READING a book before criticizing it is as basic to fairness as a jury's hearing from witnesses before announcing a verdict. In a kangaroo court on ABC "Nightline" on June 2, jurors who had not read "The Price of Power: Kissinger in the Nixon White House" by Seymour Hersh assailed the book for spreading lies or smears about Henry Kissinger.
Hersh's 698-page work, based on 1,000 interviews and four years of research, offers details about Kissinger's lack of integrity, his two-faced dealings even with supposed friends and his amoral disregard for the effects of his decisions on the world's poor and powerless.
As foreman of the jury, Kissinger, after saying "I have not read the book," growled about "slimy accusations." Ted Koppel, another nonreader, said the "book paints a savage portrait." Lawrence Eagleburger, formerly a Kissinger aide who confessed to having read only news stories about the book, spoke of "a hatchet job." Winston Lord, also an ex-aide and nonreader, attacked Hersh's "reputation as a journalist, which is well-known to be unscrupulous across the board by many people."
On top of presenting three obviously self-interested critics who had not read the book, "Nightline's" choice of Kissinger, Eagleburger and Lord provided another assault to fairness. Each of the three had refused to be interviewed by Hersh. "I wasn't going to dignify this book by participating in it," said Lord, echoing the sentiments of the others. Thus, Hersh was getting it going and coming: Former officials who first refused to talk to him about their roles in public policy now had a forum to confront him on what they hadn't read.
Hersh, a victim of uninformed debate, took it with grace. A former New York Times investigative reporter whose alleged hatchetry and unscrupulousness has been missed by professional peers who have honored him with nearly every major journalism award there is, Hersh says Kissinger's greatest diplomacy "was with the press."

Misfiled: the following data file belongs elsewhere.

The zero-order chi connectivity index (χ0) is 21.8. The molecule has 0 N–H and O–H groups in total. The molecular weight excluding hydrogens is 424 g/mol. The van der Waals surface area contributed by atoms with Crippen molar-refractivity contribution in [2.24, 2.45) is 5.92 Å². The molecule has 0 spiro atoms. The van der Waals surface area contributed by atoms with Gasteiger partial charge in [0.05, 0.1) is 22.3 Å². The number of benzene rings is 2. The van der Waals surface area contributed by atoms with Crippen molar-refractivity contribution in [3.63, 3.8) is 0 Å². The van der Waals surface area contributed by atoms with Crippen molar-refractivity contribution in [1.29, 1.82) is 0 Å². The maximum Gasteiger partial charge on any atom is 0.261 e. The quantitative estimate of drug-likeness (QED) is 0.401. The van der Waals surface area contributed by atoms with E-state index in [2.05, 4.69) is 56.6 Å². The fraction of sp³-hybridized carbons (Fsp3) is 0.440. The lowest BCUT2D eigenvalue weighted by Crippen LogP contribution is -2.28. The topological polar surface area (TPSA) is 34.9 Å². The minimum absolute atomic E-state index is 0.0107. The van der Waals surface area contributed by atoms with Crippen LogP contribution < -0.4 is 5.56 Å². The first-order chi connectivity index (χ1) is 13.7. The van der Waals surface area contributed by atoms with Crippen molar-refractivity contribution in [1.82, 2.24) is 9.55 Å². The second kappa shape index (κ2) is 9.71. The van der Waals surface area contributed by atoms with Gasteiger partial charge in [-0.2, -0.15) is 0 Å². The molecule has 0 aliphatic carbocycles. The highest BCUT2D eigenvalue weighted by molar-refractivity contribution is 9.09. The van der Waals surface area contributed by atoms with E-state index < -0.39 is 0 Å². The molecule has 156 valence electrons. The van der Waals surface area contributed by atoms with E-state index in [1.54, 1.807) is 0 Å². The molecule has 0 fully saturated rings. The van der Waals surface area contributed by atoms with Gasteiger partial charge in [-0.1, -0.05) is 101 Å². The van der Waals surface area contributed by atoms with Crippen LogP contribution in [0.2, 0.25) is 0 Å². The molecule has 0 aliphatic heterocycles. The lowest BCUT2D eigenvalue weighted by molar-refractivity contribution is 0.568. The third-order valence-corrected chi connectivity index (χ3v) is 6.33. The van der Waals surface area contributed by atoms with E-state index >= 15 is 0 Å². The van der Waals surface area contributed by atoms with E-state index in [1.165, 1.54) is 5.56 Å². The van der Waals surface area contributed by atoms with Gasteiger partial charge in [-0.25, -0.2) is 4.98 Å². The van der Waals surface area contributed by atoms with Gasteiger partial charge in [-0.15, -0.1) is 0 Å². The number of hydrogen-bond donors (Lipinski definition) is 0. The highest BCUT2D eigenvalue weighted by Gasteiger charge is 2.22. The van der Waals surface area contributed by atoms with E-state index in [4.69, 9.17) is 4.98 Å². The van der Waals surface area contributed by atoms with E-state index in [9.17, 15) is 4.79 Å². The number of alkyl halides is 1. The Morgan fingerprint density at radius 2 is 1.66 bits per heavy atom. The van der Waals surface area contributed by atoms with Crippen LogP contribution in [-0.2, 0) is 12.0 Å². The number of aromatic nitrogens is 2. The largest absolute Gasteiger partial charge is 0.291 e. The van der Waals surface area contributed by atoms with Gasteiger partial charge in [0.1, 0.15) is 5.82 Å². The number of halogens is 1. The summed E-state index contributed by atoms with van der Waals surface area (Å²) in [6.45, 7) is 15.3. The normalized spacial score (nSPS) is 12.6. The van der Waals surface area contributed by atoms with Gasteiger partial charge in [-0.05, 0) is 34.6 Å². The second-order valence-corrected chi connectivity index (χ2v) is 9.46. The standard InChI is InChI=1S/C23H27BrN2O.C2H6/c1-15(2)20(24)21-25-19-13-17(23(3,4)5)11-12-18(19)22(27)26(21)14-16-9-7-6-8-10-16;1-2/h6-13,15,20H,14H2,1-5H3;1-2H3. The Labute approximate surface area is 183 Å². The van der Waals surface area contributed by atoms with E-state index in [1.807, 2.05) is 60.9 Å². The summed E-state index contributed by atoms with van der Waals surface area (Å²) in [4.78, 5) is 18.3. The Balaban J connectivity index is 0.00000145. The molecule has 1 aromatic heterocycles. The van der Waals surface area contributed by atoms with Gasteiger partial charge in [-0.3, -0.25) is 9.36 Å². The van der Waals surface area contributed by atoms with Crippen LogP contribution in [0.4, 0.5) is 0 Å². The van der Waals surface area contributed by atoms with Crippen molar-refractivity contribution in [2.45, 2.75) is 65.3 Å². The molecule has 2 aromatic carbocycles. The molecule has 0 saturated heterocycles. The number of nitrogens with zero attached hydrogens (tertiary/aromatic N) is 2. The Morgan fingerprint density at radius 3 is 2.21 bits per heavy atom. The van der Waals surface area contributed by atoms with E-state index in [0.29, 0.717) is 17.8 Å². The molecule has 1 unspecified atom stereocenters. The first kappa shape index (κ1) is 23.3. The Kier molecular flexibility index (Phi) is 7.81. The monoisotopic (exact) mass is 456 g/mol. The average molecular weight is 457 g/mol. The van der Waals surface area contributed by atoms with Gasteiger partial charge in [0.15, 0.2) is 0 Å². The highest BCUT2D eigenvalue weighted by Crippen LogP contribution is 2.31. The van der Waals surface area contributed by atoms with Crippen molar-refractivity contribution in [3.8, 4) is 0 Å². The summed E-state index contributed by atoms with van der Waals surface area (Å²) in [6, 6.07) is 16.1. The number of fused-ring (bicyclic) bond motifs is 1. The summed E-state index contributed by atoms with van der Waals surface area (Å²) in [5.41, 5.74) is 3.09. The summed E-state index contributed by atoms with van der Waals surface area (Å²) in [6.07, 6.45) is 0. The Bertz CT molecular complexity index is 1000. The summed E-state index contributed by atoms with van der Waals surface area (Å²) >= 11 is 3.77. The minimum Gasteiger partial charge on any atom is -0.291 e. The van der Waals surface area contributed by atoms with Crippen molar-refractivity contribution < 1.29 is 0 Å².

His accusation includes himself. He recalled being at The Times when Kissinger "played me like a violin, just like I think he's played many people in the press and has not been called for it."
Hersh's book represents some much-needed calling. It offers overdue accountability. In his game of power politics, Kissinger turned to the media when he needed help to avoid losses. Hersh records the favored stroking: "background interviews with trusted reporters." Some columnists let themselves become Kelly Girls to greatness. They took dictation from Kissinger as though secretarial work for the charming Henry were the highest art form of the journalist's craft.
Those who had higher regard for their trade than to put it at the command of Kissinger could find themselves under attack. In 1970 when Kissinger found some columns by Jack Anderson to be jarring, he induced other columnists to defend him.
Hersh, whose prose is tempered and anything but inflammatory, objects to the soft media treatment that Kissinger enjoyed. Discovering the lack of a moral base to Kissinger's decisions, Hersh stays with the fundamentals, ones that have nothing to do with a "savage" portrait. About officials like Kissinger, he says: "We do give them an awful lot of power, we do allow them to take our children and fight wars with them. I see nothing wrong with holding them to some pretty rigid standards of morality, of integrity."
Hersh now finds himself under attack by some Kissinger supporters in the press. Joseph Kraft, one of three newsmen who made brief comments on "Nightline," said he broke out "in prickly heat" because Hersh had earlier stated that his purpose in writing the book was to serve the truth as best a journalist could. For the overheated Kraft, who calls Kissinger "the most successful secretary of State we have had perhaps in our history," and alludes to the "smear purpose" of "The Price of Power," a reporter like Hersh symbolizes a repudiation. When he questions the morality and machinations of Kissinger, he confronts those in the press who mistakenly thought that by serving Kissinger's ends they were also serving noble ends.
Wait a minute, Hersh is saying in his fair-minded and powerful book, the two aren't the same. Kissinger was an official "blind to the human costs" of his policy decisions, from Vietnam and Cambodia to wiretapping his assistants. He was also blind to the inevitability that someone in the media would one day take a long hard look at his cunning. Thanks to Hersh, a reporter with moral sensitivity, the day is here.